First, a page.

Cooking Sections

Cooking Sections, Courtesy: Surface, Photo: Paul Plews.

27 November 2020 – 28 February 2021
Supported by the Art Now Supporters Circle and Tate Americas Foundation
Free admission, Timed tickets must be booked before visiting.
All visitors including Members need to book a ticket.
Open daily 10.00 – 18.00
For public information call +44 (0)20 7887 8888, visit www.tate.org.uk, follow @Tate #ArtNow #climavore

This November, London-based Cooking Sections present their new project Salmon: A Red Herring at Tate Britain, reflecting on the impact of salmon farms on the environment. This will be the first in Tate Britain’s ongoing Art Now series of free exhibitions showcasing emerging talent and highlighting new developments in British art since the gallery reopened this summer.

Cooking Sections (Daniel Fernández Pascual & Alon Schwabe) is a duo of spatial practitioners examining the systems that organise the world through food. Using installation, performance, mapping and video, their research-based practice explores the overlapping boundaries between visual arts, architecture, ecology and geopolitics. Salmon: A Red Herring is a continuation of Cooking Sections’ long-term body of work CLIMAVORE, initiated on the Isle of Skye in Scotland, which explores how our diet can address and respond to the climate emergency. Different from carnivore, omnivore, locavore, vegetarian or vegan diets, CLIMAVORE is not only about the origin of food, but also about the agency that food has in our response to human-induced climatic events. At the core is an aim to embrace an adaptive and responsive form of eating.

Salmon: A Red Herring at Tate Britain will consist of a site-specific installation which uses sound, light and sculpture to explore the deceptive reality of salmon, both as a colour and a fish. Salmon is usually thought of as salmon pink. Today farmed salmon should be grey, but chemical substances and colourants make them the desired colour as we would expect in nature. As Cooking Sections describe it, salmon is ‘the colour of a wild fish which is neither wild, nor fish, nor even salmon’.

Farmed salmon are fed dyes chosen by means of the SalmoFan™, a system of fifteen shades of pink. The artificial colouring reflects consumer demands of recognisably natural colours. Salmon is just one of many colour oddities resulting from the metabolisation of manmade substances in bodies.

In this installation, salmon is used as an example of colour oddities occurring in nature due to industrialisation, resource extraction and the degradation of landscapes. Shifting hues in flesh, scales, feathers, skin, leaves or wings give us clues to understand environmental and metabolic transformations all around, along and inside us. The project will also include interventions in the cafes across all of Tate’s sites. The exhibition is accompanied by a new book, Salmon: A Red Herring, published by Isolarii.

Art Now is a series of free exhibitions at Tate Britain focusing on new and recent work by emerging artists. Since the 1990s, Art Now has recognised talent at its outset and provided a launching platform for artists who have gone on to become established figures on the international art scene. The series has recently included Sophia Al-Maria, France-Lise McGurn, Joanna Piotrowska, Jesse Darling, Lisa Brice, Marguerite Humeau and Simeon Barclay.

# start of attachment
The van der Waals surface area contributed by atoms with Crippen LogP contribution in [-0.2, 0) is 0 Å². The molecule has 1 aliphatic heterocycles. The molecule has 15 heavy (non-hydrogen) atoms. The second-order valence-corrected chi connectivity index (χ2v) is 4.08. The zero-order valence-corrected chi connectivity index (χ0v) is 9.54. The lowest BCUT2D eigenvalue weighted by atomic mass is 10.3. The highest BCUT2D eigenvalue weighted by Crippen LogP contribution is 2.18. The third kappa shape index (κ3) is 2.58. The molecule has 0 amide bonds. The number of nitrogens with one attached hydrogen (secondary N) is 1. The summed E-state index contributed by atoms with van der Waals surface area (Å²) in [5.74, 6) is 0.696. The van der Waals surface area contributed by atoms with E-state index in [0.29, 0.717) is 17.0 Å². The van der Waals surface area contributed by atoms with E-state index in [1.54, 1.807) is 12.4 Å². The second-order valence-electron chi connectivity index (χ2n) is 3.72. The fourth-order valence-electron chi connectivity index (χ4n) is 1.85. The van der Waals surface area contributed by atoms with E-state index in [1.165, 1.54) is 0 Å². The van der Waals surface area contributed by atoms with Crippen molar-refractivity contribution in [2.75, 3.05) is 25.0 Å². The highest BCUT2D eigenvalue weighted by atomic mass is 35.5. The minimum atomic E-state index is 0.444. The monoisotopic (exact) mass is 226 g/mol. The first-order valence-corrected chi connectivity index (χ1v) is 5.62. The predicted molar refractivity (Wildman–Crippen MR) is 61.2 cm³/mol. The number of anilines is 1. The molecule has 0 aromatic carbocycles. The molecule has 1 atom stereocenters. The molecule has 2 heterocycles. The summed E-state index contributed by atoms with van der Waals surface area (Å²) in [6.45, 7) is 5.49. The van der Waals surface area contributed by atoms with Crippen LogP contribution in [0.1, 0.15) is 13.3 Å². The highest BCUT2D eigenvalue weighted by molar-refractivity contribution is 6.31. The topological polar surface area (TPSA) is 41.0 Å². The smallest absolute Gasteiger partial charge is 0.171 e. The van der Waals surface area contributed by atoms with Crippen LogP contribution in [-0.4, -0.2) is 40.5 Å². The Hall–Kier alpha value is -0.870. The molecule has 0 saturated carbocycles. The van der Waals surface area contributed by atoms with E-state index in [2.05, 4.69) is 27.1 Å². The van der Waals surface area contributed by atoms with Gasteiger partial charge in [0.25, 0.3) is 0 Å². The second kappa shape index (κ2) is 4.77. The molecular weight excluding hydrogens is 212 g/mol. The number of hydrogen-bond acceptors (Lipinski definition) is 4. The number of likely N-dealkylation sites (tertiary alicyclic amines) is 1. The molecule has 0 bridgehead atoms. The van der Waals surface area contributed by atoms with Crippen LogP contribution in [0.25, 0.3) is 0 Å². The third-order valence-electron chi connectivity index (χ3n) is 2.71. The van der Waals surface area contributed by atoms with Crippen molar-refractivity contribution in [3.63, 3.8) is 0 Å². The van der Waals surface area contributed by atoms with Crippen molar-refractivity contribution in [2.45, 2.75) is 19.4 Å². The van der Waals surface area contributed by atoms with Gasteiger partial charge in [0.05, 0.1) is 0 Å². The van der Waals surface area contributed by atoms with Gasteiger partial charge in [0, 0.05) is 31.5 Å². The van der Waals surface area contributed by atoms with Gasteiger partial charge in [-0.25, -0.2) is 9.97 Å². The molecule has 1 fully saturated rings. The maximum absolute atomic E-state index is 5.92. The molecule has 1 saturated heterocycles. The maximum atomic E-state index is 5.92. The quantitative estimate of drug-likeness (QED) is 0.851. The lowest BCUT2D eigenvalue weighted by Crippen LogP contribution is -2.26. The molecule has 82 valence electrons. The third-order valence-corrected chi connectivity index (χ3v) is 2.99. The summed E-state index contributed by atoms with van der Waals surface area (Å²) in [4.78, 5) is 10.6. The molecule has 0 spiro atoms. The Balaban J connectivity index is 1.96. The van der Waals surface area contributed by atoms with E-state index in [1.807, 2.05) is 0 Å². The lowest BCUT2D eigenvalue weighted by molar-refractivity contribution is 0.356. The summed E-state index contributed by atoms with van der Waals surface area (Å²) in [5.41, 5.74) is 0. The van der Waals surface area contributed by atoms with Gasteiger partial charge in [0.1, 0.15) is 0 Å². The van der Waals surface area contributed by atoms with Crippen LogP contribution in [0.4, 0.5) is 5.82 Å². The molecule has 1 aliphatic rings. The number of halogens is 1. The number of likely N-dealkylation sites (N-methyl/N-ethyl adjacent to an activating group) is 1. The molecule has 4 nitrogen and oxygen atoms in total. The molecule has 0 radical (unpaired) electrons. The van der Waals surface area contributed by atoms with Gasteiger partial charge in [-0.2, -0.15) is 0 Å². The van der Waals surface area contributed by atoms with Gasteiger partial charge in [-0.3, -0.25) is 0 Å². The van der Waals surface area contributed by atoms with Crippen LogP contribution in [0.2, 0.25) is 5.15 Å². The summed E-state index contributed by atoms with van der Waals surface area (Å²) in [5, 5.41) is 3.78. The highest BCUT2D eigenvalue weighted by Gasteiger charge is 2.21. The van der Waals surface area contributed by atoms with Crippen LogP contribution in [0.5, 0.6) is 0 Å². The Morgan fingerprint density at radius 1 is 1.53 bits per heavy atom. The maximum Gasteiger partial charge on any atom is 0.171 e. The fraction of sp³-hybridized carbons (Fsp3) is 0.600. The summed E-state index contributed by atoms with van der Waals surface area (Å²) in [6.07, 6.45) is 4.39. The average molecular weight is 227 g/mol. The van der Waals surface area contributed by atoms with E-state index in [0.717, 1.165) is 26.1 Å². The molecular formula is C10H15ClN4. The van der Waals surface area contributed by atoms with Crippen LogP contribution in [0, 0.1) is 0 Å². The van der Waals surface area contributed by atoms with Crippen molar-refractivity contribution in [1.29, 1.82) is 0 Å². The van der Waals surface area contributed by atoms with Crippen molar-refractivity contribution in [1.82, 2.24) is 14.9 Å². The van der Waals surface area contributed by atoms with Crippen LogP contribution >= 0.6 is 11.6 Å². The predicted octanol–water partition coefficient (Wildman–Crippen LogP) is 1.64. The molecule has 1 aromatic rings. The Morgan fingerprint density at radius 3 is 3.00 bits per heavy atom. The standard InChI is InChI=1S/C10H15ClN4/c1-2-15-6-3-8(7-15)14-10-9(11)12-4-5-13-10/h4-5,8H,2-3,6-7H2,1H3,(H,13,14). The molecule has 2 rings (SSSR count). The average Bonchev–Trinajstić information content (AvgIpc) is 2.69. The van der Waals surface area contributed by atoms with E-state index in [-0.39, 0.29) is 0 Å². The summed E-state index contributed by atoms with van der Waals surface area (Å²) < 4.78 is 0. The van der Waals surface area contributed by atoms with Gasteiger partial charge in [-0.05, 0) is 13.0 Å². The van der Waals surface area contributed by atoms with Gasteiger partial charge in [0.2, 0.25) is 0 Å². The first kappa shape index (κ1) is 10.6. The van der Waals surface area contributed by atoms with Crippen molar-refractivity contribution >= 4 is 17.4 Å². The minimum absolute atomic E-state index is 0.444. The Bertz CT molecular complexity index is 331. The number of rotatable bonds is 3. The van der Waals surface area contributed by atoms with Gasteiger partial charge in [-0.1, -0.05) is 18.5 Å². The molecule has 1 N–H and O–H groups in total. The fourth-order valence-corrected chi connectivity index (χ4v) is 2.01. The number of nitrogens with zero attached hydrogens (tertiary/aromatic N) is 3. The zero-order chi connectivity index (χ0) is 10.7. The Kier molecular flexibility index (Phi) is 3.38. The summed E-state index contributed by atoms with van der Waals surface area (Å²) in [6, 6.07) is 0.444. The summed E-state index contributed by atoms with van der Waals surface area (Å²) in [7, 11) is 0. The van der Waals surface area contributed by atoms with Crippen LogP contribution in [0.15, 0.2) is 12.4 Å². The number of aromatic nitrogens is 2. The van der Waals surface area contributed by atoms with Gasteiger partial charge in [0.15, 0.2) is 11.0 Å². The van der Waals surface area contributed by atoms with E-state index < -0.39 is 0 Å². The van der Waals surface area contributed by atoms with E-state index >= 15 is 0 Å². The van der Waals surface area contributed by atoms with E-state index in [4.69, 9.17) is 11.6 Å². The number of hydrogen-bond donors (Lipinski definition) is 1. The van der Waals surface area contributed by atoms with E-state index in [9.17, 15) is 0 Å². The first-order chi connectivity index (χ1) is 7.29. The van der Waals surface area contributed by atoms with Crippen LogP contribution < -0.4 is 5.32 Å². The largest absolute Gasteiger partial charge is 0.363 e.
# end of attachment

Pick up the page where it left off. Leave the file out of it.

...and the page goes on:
Art Now: Cooking Sections: Salmon: A Red Herring is curated by Nathan Ladd, Assistant Curator, Contemporary British Art, Tate.

For press information contact Eleanor.Costello@tate.org.uk.
High resolution press images can be downloaded from Tate's Dropbox.

ABOUT COOKING SECTIONS
Cooking Sections exhibited in the U.S. Pavilion at the 2014 Venice Architecture Biennale. Their work has also been shown at the 58th Venice Art Biennial; 13th Sharjah Biennial and 2020 Sharjah Architecture Triennial; Manifesta12, Palermo; Lafayette Anticipations, Paris; Serpentine Galleries, London; Atlas Arts, Skye; Neue Nationalgalerie, Berlin; Storefront for Art & Architecture, New York; Peggy Guggenheim Collection; HKW Berlin; Grand Union, Birmingham; Akademie der Künste, Berlin and 2016 Oslo Architecture Triennale. The duo have been residents in The Politics of Food at Delfina Foundation, London, and they currently lead a studio unit at the Royal College of Art. They were recently awarded the Special Prize at the 2019 Future Generation Art Prize and were nominated for the Visible Award. Upcoming solo shows will open at SALT, Istanbul and Bonniers Konsthall, Stockholm, both in 2020. Upcoming new commissions will be featured at Taipei Art Bienale, Prospect 5, New Orleans and Artspace Aotearoa (both in 2020).

RESEARCH CREDITS
Cooking Sections, Salmon: A Red Herring (London, New York: isolarii, 2020)
Heather Anne Swanson, Marianne Elisabeth Lien, Gro B. Ween, Domestication Gone Wild Politics and Practices of Multispecies Relations (Toronto: Duke University Press 2018)
Kurlansky, Mark. Salmon: A Fish, the Earth, and the History of Their Common Fate (Ventura, CA: Patagonia Works, 2020)
E. Lien, Marianne. Becoming Salmon: Aquaculture and the Domestication of a Fish (Berkeley, CA: UC Press 2015).
Chemical seas: the rise and fall of salmon pharming in Scotland
TIME: How Farmers Turn Their Salmon Pink
The Ferret: The Costliest Part of Feeding Farmed Salmon: A Pill That Turns Them Pink

ABOUT SALMOFAN
The SalmoFan™ colour measurement scale by DSM is recognized as the industry standard across the world for measuring salmon fillet colour. DSM have developed a range of colour measurement tools adapted to the needs of the industry from feed producers to retailers.